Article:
In addition to becoming personally close, their common backgrounds and attitudes made them a solid professional match.
“There are people you can work with and people you hang out with, and they’re not necessarily the same,” Lubrano said. “But perhaps [this works] because of our backgrounds with Italian-Catholic overbearing parents, [and our both being] family-oriented. We also make decisions the same way about money and what our priorities are. For us, the priority is our relationships with our clients, 100 percent.”
Lubrano Ciavarra received an early boost in 2001 when the firm won Phase One of the International Chicago Public Schools Design Competition, which sought designs for an ADA-compliant, 100,000-square-foot elementary school with a maximum budget of $100 per square foot.
The pair designed the project as four small school buildings with shared open space, and hallways that felt less claustrophobic than the ones they walked through in their school days.
“[The competition] was part invited—they had four well-known firms—and part open. We won Phase One as one of the open sites,” Ciavarra said. “We had been in business two years. From very early on, we knew we wanted to do [civic-minded] projects like that. Winning that competition opened the door.”
One key aspect of their firm is that the pair operates without a central architectural philosophy or design aesthetic.
“We do not have one. Very definitively,” Lubrano said. “We really pride ourselves on taking a deep dive into whatever the ethos of the client is.”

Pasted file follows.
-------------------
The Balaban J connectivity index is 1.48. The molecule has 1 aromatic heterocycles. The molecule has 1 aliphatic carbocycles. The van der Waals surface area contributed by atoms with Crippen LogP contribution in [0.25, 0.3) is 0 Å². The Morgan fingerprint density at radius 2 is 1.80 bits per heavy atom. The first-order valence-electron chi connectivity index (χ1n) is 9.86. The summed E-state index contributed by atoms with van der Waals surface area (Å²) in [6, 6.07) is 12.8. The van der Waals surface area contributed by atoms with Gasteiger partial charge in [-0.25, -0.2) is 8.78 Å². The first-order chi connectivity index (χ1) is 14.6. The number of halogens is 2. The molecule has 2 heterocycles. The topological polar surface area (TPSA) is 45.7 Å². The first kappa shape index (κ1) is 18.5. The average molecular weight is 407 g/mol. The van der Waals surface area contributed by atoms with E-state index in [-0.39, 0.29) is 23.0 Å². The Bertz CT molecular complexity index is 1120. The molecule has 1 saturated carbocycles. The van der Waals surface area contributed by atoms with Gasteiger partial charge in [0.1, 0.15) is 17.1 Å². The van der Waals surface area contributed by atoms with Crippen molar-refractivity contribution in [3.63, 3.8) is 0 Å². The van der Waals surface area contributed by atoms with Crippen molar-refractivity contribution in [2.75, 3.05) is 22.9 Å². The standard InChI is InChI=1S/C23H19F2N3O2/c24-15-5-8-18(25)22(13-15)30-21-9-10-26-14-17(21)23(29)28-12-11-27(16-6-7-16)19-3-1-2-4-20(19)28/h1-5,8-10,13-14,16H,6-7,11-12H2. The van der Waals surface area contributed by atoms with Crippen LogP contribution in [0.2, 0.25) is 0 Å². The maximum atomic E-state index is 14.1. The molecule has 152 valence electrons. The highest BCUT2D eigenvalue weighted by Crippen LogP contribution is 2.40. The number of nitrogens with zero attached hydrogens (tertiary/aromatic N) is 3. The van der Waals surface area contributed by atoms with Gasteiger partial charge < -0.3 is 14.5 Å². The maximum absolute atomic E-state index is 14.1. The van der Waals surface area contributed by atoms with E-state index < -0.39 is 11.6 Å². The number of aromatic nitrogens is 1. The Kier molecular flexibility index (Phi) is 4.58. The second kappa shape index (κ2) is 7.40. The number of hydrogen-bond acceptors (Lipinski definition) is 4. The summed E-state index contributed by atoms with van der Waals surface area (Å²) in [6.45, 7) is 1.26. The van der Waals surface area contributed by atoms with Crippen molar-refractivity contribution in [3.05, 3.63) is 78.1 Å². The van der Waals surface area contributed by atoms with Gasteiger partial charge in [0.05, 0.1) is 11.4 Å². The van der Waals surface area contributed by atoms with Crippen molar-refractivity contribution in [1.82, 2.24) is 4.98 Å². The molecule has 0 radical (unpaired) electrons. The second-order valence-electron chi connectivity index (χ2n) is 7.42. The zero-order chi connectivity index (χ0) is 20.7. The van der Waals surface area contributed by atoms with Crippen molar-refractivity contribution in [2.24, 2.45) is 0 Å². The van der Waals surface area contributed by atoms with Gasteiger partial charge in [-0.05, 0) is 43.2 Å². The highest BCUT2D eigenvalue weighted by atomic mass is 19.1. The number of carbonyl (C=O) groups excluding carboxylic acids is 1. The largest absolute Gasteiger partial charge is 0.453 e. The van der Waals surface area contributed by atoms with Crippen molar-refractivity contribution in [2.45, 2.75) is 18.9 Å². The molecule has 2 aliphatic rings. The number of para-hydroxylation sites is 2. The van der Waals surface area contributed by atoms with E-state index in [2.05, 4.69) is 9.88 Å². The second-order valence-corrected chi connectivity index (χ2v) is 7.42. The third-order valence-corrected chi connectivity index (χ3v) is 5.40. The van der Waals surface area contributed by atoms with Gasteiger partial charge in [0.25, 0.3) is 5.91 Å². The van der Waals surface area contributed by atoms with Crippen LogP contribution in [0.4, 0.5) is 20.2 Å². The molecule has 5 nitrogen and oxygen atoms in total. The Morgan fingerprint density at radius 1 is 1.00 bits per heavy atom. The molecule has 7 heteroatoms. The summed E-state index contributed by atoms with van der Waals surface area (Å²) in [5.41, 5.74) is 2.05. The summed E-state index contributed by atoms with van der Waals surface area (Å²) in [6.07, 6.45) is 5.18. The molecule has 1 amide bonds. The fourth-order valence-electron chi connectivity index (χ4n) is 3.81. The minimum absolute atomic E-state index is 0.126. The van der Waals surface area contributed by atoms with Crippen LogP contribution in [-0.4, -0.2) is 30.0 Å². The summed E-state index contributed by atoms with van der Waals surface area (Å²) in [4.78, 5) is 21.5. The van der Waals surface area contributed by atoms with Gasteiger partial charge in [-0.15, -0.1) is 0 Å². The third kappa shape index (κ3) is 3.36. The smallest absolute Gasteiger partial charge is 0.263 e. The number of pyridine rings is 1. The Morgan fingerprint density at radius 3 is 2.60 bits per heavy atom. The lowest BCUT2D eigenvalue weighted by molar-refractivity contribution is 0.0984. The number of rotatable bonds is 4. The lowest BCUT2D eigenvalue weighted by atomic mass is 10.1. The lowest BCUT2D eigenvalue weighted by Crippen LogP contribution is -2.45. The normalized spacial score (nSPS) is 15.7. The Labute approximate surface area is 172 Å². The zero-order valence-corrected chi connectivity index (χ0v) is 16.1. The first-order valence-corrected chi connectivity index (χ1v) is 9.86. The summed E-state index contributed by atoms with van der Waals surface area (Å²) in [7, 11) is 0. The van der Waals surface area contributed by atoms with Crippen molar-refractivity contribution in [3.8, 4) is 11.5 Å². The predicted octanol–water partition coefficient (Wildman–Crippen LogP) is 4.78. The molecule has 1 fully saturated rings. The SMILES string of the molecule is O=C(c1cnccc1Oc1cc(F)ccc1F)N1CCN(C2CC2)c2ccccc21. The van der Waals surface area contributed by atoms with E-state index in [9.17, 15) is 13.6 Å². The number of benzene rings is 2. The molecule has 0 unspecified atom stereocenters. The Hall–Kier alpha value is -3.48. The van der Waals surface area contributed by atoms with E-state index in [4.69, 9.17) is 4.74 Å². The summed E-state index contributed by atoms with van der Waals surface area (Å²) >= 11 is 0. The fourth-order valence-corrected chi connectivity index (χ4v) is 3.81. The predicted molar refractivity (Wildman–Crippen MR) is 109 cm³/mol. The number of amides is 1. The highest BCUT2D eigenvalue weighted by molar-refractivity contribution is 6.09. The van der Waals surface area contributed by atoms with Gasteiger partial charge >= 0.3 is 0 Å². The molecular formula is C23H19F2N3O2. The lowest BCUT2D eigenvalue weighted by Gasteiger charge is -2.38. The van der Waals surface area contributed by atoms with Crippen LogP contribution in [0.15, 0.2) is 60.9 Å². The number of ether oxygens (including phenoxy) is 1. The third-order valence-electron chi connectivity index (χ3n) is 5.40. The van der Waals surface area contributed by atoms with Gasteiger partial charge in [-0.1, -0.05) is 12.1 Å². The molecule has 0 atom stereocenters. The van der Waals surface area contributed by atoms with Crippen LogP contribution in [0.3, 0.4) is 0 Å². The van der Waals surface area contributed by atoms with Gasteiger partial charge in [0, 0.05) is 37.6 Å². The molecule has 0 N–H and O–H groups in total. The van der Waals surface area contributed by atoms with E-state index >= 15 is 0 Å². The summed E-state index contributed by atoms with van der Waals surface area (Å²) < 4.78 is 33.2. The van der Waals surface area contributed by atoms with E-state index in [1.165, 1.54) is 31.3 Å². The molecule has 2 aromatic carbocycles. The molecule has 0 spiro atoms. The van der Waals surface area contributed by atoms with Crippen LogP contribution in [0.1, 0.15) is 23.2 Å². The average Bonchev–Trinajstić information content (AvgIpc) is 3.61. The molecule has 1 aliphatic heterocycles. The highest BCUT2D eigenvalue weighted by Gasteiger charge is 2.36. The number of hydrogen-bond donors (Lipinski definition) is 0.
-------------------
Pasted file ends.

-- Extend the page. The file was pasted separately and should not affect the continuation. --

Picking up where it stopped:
By way of example, they cite their being hired to design a 26,000-square-foot retrospective exhibit for acclaimed photographer Richard Avedon at the Metropolitan Museum of Art in 2002. The project required them to develop a deep understanding of Avedon’s work.
“Materially and color-palette-wise, it reflects Avedon’s vibe,” Ciavarra said of the black, white and gray exhibit. “But also structurally, the way he choreographs movement, the way there’s an object or a subject sitting in a field. We used a lot of that as we drew the plan and picked the materials.”
Being so versatile and refusing to be pigeonholed has led them to a slew of interesting and varied projects. One of their most exciting ongoing endeavors concerned the design of the Bahamas home for the anonymous client, who really became more of a patron.
Lubrano and Ciavarra were hired to design the 10,000-square-foot Harbor Island home in 1999, and completed the project in 2002. Along the way, they developed an unusual rapport with the client, leading to an unconventional process. Seeking creative inspiration, the architects and their client visited other homes and produced their own creative endeavors in a quest for epiphanies.
“This guy is like our Medici,” Lubrano said. “For almost nine months, we wrote poetry, painted pictures, built multiple models of different schemes. We put a whole book together of imagery, sketches, photographs of the island, things we were inspired by. And he would do drawings, because he fancies himself an architect as well. We spent time on the island with him and he pointed things out and took us to houses that he loved. It was a very atypical and amazing project. We were so lucky.”